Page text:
Key Idea: What We Believe!

  1. “God’s grace never quits.” – Max Lucado

Key Verses:

Romans 3:23, NIV “For all have sinned and fall short of the glory of God.”

Proverbs 6:10 NLT “A little extra sleep, a little more slumber, a little folding of the hands to rest- then poverty will pounce on you like a bandit; scarcity will attack you like an armed robber.”

Proverbs 14:12, NLT “There is a path before each person that seems right, but it ends in death.”

Genesis 13:8-9a; 11-13, NLT Finally Abraham said to Lot, “Let’s not allow this conflict to come between us or our herdsmen. After all, we are close relatives! The whole countryside is open to you. Take your choice of any section of the land you want, and we will separate…Lot chose for himself the whole Jordan Valley to the east of them. He went there with his flocks and servants and parted company with his uncle Abraham. So Abraham settled in the land of Canaan. And Lot moved his tents to a place near Sodom and settled among the cities of the plain. But the people of this area were extremely wicked and constantly sinned against the Lord.”

Genesis 14:22-24, NLT

Abram replied to the king of Sodom. “I solemnly swear to the Lord God, Most High, Creator of heaven and earth, that I will not take so much as a single thread or sandal thong from what belongs to you. Otherwise you might say, “I am the one who made Abram rich.” I will accept only what my young warriors have already eaten and I request that you give a fair share to my allies – Aner, Eschol, and Mamre.”

Genesis 25:23-26, NLT

“And the Lord told her, “The sons in your womb will become two nations. From the very beginning, the two nations will be rivals. One nation will be stronger than the other; and your older son will serve your younger son.” And when the time came to give birth, Rebekah discovered that she did indeed have twins! The first one was very red at birth, and covered with thick hair like a fur coat. Then the other twin was born with his hand grasping Esau’s heel. So they named him Jacob. Isaac was sixty years old when the twins were born.”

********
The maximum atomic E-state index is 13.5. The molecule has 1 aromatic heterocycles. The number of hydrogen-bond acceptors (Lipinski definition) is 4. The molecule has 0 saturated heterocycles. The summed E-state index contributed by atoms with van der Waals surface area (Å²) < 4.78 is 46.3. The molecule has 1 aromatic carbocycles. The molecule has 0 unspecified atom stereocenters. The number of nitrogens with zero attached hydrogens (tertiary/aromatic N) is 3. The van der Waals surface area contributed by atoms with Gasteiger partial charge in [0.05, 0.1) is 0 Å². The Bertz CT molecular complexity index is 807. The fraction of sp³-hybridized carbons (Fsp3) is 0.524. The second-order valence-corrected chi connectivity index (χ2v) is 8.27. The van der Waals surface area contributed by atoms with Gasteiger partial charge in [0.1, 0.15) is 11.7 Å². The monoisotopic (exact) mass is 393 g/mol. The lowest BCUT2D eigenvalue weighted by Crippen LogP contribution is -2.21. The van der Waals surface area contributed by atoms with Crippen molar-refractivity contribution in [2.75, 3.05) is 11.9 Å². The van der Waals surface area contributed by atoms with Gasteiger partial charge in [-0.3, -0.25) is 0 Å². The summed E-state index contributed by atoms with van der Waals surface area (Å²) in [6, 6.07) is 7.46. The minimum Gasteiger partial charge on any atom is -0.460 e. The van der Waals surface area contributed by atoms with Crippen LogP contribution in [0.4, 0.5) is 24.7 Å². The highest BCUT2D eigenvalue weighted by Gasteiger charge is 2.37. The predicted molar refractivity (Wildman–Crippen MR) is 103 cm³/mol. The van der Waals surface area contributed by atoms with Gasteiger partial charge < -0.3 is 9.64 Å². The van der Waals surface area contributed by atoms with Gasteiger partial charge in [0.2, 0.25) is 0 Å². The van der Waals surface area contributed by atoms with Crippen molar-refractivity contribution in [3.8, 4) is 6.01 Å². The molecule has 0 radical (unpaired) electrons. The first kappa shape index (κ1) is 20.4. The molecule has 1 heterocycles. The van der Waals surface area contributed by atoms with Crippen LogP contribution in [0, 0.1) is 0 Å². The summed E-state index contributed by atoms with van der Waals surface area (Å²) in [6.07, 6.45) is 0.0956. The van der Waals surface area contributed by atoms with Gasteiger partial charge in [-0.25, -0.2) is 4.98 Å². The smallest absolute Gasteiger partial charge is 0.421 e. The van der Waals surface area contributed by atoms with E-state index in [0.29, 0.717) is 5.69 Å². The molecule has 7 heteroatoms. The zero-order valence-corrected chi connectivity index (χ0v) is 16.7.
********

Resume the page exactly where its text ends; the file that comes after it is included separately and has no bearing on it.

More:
Genesis 48:14; 17-20, NLT

“But Jacob crossed his arms as he reached out to lay his hand on the head of Ephraim, though he was the younger boy, and his left hand on the head of Manasseh, though he was the first born…But Joseph was upset when he saw that his father placed his right hand on Ephraim’s head. “No, my father.” he said. But his father refused. “I know my son; I know,” he replied. “Manasseh will also become a great people. But his younger brother will become a multitude of nations.” So Jacob blessed the boys that day with this blessing: “The people of Israel will use your names when they give a blessing. They will say, “May God make you as prosperous as Ephraim and Manasseh.” In this way, Jacob put Ephraim ahead of Manasseh.”

Ruth 1:14-19a, NLT

“And again they wept together and Orpah kissed her mother-in-law good-bye. But Ruth clung tightly to Naomi. “Look,” Naomi said to her, “your sister-in-law has gone back to her people and to her gods. You should do the same. But Ruth replied, “Don’t ask me to leave you and turn back. Wherever you go, I will go. Wherever you live, I will live. Your people will be my people, and your God will be my God. Wherever you die, I will die, and there I will be buried. May the Lord punish me severely, if I allow anything but death to separate us. “When Naomi saw that Ruth was determined to go with her, she said nothing more. So the two of them continued on their journey…”